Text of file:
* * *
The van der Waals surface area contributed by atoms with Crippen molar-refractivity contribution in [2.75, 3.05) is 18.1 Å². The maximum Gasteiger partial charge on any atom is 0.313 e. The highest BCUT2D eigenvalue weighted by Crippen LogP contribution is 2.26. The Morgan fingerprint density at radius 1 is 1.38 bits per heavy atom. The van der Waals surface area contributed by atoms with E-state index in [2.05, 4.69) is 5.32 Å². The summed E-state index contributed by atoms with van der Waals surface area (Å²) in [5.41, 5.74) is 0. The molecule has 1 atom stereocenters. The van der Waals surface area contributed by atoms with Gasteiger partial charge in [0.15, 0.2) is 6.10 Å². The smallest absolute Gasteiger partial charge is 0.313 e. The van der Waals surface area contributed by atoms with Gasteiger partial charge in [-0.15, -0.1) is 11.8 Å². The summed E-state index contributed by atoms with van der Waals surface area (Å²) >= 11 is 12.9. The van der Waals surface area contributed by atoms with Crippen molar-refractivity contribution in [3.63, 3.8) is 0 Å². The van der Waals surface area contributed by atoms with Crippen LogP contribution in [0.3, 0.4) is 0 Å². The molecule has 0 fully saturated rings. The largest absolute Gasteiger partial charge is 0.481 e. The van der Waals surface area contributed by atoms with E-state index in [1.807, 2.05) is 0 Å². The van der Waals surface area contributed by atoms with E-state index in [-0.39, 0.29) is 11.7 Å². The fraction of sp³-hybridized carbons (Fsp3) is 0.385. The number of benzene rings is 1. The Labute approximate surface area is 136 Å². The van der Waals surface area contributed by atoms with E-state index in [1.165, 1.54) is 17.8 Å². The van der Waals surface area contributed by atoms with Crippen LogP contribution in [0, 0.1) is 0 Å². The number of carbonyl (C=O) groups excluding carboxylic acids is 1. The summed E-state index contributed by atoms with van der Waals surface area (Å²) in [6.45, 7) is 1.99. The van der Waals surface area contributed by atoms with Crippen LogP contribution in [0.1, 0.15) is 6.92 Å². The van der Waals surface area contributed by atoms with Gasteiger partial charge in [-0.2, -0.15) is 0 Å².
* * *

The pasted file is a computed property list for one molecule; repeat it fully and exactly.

The van der Waals surface area contributed by atoms with Crippen molar-refractivity contribution in [2.75, 3.05) is 18.1 Å². The maximum Gasteiger partial charge on any atom is 0.313 e. The highest BCUT2D eigenvalue weighted by Crippen LogP contribution is 2.26. The Morgan fingerprint density at radius 1 is 1.38 bits per heavy atom. The van der Waals surface area contributed by atoms with E-state index in [2.05, 4.69) is 5.32 Å². The summed E-state index contributed by atoms with van der Waals surface area (Å²) in [5.41, 5.74) is 0. The molecule has 1 atom stereocenters. The van der Waals surface area contributed by atoms with Gasteiger partial charge in [0.15, 0.2) is 6.10 Å². The smallest absolute Gasteiger partial charge is 0.313 e. The van der Waals surface area contributed by atoms with Gasteiger partial charge in [-0.15, -0.1) is 11.8 Å². The summed E-state index contributed by atoms with van der Waals surface area (Å²) >= 11 is 12.9. The van der Waals surface area contributed by atoms with Crippen molar-refractivity contribution in [3.63, 3.8) is 0 Å². The van der Waals surface area contributed by atoms with Crippen LogP contribution in [0.3, 0.4) is 0 Å². The molecule has 0 fully saturated rings. The largest absolute Gasteiger partial charge is 0.481 e. The van der Waals surface area contributed by atoms with E-state index in [1.807, 2.05) is 0 Å². The van der Waals surface area contributed by atoms with E-state index in [-0.39, 0.29) is 11.7 Å². The fraction of sp³-hybridized carbons (Fsp3) is 0.385. The number of benzene rings is 1. The Labute approximate surface area is 136 Å². The van der Waals surface area contributed by atoms with E-state index in [1.165, 1.54) is 17.8 Å². The van der Waals surface area contributed by atoms with Crippen LogP contribution in [0, 0.1) is 0 Å². The number of carbonyl (C=O) groups excluding carboxylic acids is 1. The summed E-state index contributed by atoms with van der Waals surface area (Å²) in [6.45, 7) is 1.99. The van der Waals surface area contributed by atoms with Crippen LogP contribution in [0.1, 0.15) is 6.92 Å². The van der Waals surface area contributed by atoms with Gasteiger partial charge in [-0.2, -0.15) is 0 Å².